Our Members - Their Stories

Yasmin’s ride for Kiwis living with CP

28 Jun 2023

Cycling the length of NZ was an opportunity to share her brother’s story.

By Melanie Louden

Yasmin Wessels makes her way onto 90 Mile Beach on the first day of her eight week trip.

Wrong turns, early starts and long days, steep hills, long hills, sandflies, mud, driving rain, a frozen tent, feeling alone and isolated.

It may not sound appealing, but for Yasmin Wessels it was all part of an eight-week mission to cycle the length of New Zealand, raising money for the Cerebral Palsy Society.

Forget about the lows, says Yasmin – there were plenty more highs to treasure.

From seeing amazing landscapes, stunning sunrises and unbelievable views to meeting lovely people, overcoming fears and anxieties, and learning to trust herself.

The icing on the cake was raising $4225 for the Cerebral Palsy Society along the way.

Yasmin, 21, is a self-confessed lover of anything adventurous and outdoorsy and decided to cycle from Cape Reinga all the way to Bluff in honour of her older brother Matthew, 22, who lives with Cerebral Palsy.

Yasmin and her brother Matthew.

The Hamilton woman set off on March 9 and had company for a few legs of the journey, but did most of it solo. She slept in a tent at campgrounds and occasionally enjoyed the comfort of a bed at a friends’ house.

Before she set off, she wrote: “My brother’s physical abilities are affected by his disability which makes sports challenging for him. However, he never let that get to him.

“He always participated in sports, and although he knew he wasn’t as ‘good’ as the other students he always tried.

“I think to be so resilient and have that sort of grit at such a young age is a testament to his character. He has taught me that although his road may be different and might take longer than most, anything is possible when you put your mind to it.”

Yasmin knew she’d need a large supply of resilience and grit, “two things that many young Kiwis with this disability have to show every day”, to finish the journey.

There’s no doubt some days were tougher than others, but she says that only served to remind her of what she was doing, and why. 

“I want to push myself to breaking point, to challenge myself and push my comfort zone, to have to dig deep and fight for something that doesn’t come easy – much like people with Cerebral  Palsy,” she wrote on her Facebook page Inspired by my Brother.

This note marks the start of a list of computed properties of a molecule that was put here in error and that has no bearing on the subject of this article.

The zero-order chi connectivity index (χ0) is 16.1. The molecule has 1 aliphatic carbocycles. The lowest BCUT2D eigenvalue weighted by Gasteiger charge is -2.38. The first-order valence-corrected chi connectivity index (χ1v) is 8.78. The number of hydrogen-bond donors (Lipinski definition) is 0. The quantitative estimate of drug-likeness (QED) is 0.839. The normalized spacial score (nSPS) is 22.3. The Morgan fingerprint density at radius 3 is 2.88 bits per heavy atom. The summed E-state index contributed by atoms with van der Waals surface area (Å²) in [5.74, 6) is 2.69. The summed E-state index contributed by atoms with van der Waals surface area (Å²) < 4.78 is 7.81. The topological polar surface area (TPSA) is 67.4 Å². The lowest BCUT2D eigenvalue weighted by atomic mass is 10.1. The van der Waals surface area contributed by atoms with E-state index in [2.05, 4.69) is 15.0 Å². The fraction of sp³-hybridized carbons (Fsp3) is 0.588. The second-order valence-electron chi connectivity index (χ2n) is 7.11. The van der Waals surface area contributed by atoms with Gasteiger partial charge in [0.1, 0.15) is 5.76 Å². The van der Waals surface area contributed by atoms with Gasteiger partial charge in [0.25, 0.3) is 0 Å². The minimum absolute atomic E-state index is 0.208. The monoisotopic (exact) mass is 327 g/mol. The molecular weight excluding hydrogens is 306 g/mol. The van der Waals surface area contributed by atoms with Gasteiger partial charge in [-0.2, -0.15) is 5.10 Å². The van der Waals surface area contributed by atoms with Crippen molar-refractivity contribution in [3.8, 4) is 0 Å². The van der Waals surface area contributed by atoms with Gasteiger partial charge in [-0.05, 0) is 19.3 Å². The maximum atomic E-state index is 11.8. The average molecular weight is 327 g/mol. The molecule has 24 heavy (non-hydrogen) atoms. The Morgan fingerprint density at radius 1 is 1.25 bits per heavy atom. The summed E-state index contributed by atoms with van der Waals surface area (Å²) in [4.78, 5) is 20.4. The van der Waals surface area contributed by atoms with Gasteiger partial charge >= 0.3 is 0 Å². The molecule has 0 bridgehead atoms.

From left, Yasmin got used to cooking for one. Yasmin is all smiles on the bridge just below Haast Pass (the steepest hill she went up during the entire trip). With her childhood friend Megan Maslin, left, by her side, Yasmin made it to Bluff.

“They have to push through more barriers than most. Life’s not easy but when you’re born with a disability it can make things a whole lot harder.

“Unlike the pain I feel during this journey – I can choose to stop. I can stop the pain and discomfort if I really want to. But people born with Cerebral Palsy ….. don’t have the same luxury. Cerebral Palsy doesn’t stop for them. It’s lifelong.”

After she reached Bluff, Yasmin wrote: “It still doesn’t quite feel real that I’ve done it. I’ve met so many amazing people and had some of the best times during this ride (but also some not so fun times too) which I will remember forever.

“This ride was tougher than I imagined but I think that’s why it’s so special. 

“It wouldn’t feel so rewarding if it was easy.” 

Cerebral Palsy Society General Manager Clare Williams says Yasmin’s efforts are incredible. 

“The awareness she raised and the donations she gathered are just amazing.

“We couldn’t be more grateful for the brave and inspiring way she decided to support her brother and Kiwis living with Cerebral Palsy. Thank you, Yasmin.”

This article was originally published in the May to August 2023 edition of The Review magazine.


For more information:
Melanie Louden
Communications Manager
Mobile: 022 087 8191